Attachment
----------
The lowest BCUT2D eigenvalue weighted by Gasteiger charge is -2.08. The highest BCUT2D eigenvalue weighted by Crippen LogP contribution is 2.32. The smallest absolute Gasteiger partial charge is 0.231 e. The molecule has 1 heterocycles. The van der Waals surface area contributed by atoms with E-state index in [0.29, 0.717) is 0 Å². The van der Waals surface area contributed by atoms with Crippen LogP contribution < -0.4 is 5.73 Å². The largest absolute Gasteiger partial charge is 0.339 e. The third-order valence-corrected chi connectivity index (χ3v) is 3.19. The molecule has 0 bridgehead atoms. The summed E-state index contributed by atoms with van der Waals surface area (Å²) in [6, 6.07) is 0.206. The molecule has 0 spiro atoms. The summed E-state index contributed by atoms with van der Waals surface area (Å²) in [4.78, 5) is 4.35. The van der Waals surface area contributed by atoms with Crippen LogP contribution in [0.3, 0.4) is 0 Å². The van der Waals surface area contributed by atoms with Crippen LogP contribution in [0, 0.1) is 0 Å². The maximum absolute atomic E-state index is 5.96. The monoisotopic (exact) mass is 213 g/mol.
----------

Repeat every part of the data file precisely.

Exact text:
The lowest BCUT2D eigenvalue weighted by Gasteiger charge is -2.08. The highest BCUT2D eigenvalue weighted by Crippen LogP contribution is 2.32. The smallest absolute Gasteiger partial charge is 0.231 e. The molecule has 1 heterocycles. The van der Waals surface area contributed by atoms with E-state index in [0.29, 0.717) is 0 Å². The van der Waals surface area contributed by atoms with Crippen LogP contribution < -0.4 is 5.73 Å². The largest absolute Gasteiger partial charge is 0.339 e. The third-order valence-corrected chi connectivity index (χ3v) is 3.19. The molecule has 0 bridgehead atoms. The summed E-state index contributed by atoms with van der Waals surface area (Å²) in [6, 6.07) is 0.206. The molecule has 0 spiro atoms. The summed E-state index contributed by atoms with van der Waals surface area (Å²) in [4.78, 5) is 4.35. The van der Waals surface area contributed by atoms with Crippen LogP contribution in [0.3, 0.4) is 0 Å². The van der Waals surface area contributed by atoms with Crippen LogP contribution in [0, 0.1) is 0 Å². The maximum absolute atomic E-state index is 5.96. The monoisotopic (exact) mass is 213 g/mol.